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Bill calls for higher fees on drivers of fuel efficient cars

Posted at 5:31 PM, Feb 20, 2019
and last updated 2019-02-20 19:44:19-05

KANSAS CITY, Mo.  — A bill in the Missouri legislature could leave owners of fuel efficient vehicles with less green in their wallet.

"They are always looking at how much do I need to take to the DMV to figure out how much I gotta pay," said Brian Franz, Service Manager with Cable Dahmer Chevy.

Being a car owner comes with plenty of expenses: There's money for gas, tires, oil changes and car registration.

The bill in the Missouri Senate would change the way Missourians register their cars.

The Missouri Department of Transportation says it's time to scrap the way fees are calculated for vehicle registration from being based on horsepower to miles per gallon.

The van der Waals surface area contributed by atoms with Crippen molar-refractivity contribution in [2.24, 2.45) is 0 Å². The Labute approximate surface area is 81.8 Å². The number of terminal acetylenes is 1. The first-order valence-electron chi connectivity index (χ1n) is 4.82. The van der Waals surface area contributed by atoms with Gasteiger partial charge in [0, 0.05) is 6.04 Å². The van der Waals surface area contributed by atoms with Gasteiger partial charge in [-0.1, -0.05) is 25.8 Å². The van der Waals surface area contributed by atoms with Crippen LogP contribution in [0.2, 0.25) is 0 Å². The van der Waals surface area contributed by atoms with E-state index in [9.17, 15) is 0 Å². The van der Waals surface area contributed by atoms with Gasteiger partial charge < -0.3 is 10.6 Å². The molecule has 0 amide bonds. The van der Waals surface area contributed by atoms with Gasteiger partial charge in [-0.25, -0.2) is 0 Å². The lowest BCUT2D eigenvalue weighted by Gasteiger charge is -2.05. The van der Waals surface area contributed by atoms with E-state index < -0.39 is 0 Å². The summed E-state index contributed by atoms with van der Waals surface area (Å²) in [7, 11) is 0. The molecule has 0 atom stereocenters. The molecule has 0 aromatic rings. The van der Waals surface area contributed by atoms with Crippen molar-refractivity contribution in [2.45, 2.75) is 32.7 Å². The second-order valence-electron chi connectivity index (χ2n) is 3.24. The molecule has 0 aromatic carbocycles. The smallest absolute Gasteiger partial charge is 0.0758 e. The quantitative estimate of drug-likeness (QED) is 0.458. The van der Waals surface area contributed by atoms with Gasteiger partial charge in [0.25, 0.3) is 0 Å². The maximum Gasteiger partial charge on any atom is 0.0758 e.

Should the bill become law, owners of vehicles getting 29 mpg or less would pay $24 to register their car.

Owners of vehicles that get more than 29 mpg, would pay $6 for each mile-per-gallon in excess of 29 mpg, on top of the base $24 fee.

An example would be if a car gets 34 mpg, the registration fee would be $54 (5X6=30, plus $24 base fee, totaling $54).

For owners with electric cars getting in excess of 60 mpg, the registration fee would total $210 (base $24 fee, plus 31X6=$186, totaling $210

"It sounds a little rigged," driver Cody Taylor said. "I don't think it should be up-charged for people buying a more gas efficient vehicle."

MODOT says registration fees have not changed since 1969. The department also says it is losing out on gas tax revenue because of the growth in vehicles that don't use as much gas.

Franz at Cable Dahmer Chevy suggests charging larger vehicles a higher fee, because they aid in the damage of roads.

"What beats the roads up the most are the heavier cars, so if you are going to change it, change it to where the weight affects it," Franz said. "The energy efficient cars that are light, that don't cause all the pot holes, don't have to pay as much. But the bigger SUVs and the trucks that tear the roads up, it should be the opposite way."

MODOT says the change would affect nearly 40 percent of Missouri drivers.